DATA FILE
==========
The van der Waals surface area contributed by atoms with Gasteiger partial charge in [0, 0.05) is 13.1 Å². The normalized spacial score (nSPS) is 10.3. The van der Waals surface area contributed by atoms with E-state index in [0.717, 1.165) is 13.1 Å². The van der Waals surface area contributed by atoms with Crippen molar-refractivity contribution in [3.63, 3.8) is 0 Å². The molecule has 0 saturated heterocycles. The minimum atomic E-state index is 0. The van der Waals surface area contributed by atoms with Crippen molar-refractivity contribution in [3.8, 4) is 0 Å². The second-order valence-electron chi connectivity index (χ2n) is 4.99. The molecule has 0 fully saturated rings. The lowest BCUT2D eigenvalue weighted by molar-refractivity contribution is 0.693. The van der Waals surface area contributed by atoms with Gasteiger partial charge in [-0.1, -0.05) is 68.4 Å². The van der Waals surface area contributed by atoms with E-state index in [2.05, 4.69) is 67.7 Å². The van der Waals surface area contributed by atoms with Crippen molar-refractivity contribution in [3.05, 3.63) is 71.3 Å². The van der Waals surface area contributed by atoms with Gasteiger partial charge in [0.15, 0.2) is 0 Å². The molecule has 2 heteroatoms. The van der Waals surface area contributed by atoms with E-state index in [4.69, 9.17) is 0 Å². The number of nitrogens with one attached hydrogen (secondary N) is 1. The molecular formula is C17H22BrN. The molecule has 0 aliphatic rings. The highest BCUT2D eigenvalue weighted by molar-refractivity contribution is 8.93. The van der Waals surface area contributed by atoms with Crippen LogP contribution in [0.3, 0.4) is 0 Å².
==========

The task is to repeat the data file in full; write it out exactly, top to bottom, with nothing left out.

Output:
The van der Waals surface area contributed by atoms with Gasteiger partial charge in [0, 0.05) is 13.1 Å². The normalized spacial score (nSPS) is 10.3. The van der Waals surface area contributed by atoms with E-state index in [0.717, 1.165) is 13.1 Å². The van der Waals surface area contributed by atoms with Crippen molar-refractivity contribution in [3.63, 3.8) is 0 Å². The molecule has 0 saturated heterocycles. The minimum atomic E-state index is 0. The van der Waals surface area contributed by atoms with Crippen molar-refractivity contribution in [3.8, 4) is 0 Å². The second-order valence-electron chi connectivity index (χ2n) is 4.99. The molecule has 0 fully saturated rings. The lowest BCUT2D eigenvalue weighted by molar-refractivity contribution is 0.693. The van der Waals surface area contributed by atoms with Gasteiger partial charge in [-0.1, -0.05) is 68.4 Å². The van der Waals surface area contributed by atoms with E-state index in [2.05, 4.69) is 67.7 Å². The van der Waals surface area contributed by atoms with Crippen molar-refractivity contribution in [3.05, 3.63) is 71.3 Å². The van der Waals surface area contributed by atoms with Gasteiger partial charge in [0.15, 0.2) is 0 Å². The molecule has 2 heteroatoms. The van der Waals surface area contributed by atoms with E-state index in [4.69, 9.17) is 0 Å². The number of nitrogens with one attached hydrogen (secondary N) is 1. The molecular formula is C17H22BrN. The molecule has 0 aliphatic rings. The highest BCUT2D eigenvalue weighted by molar-refractivity contribution is 8.93. The van der Waals surface area contributed by atoms with Crippen LogP contribution in [0.3, 0.4) is 0 Å².